UNICEF issues warning about malnutrition crisis in Africa’s Sahel region

Severe malnutrition affects an estimated 859,000 children living in the Sahel region of Africa.

9 April 2010 – Tens of thousands of children are at risk of severe malnutrition in Niger and neighbouring countries unless donors urgently provide more funds for humanitarian programmes, the United Nations Children’s Fund (UNICEF) warned today.

Christiane Berthiaume, a spokesperson for the agency in Geneva, told reporters that UNICEF was very concerned that the ongoing drought in much of the Sahel region of Africa has created a food crisis that is jeopardizing the health of the region’s most vulnerable children.

Already an estimated 859,000 children under the age of five in Burkina Faso, Mauritania, Mali, Niger, northern Nigeria and Chad are classified as needing treatment for severe malnutrition, she said.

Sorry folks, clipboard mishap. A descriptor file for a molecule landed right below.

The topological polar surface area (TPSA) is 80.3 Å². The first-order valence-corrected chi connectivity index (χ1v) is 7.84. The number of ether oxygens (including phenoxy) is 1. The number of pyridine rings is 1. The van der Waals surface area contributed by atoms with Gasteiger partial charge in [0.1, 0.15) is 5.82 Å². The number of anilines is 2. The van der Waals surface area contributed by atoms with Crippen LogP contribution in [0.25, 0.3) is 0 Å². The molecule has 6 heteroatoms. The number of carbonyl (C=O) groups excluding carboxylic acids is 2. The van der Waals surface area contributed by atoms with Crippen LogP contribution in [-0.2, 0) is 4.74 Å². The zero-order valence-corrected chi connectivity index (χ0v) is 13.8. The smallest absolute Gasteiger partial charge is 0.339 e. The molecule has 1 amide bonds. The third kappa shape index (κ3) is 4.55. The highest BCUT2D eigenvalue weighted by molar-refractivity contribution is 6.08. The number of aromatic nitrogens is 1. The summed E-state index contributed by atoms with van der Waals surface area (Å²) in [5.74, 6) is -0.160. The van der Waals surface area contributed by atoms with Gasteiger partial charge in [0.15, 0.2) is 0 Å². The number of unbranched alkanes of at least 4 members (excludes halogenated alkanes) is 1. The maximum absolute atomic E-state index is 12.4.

The Sahel region, an arid belt immediately south of the Sahara Desert, is prone to droughts and creeping desertification. Rates of severe malnutrition are often high.

Ms. Berthiaume stressed that tens of thousands of children in the region are now in situations of extreme distress and that while UNICEF was ready to help them, it does not have the funds it needs to carry out its programmes.

Only half of the $50 million sought by the agency to deal with the crisis has been received so far, she said, adding that the funds are needed as soon as possible because the crisis is expected to peak within the next two months.

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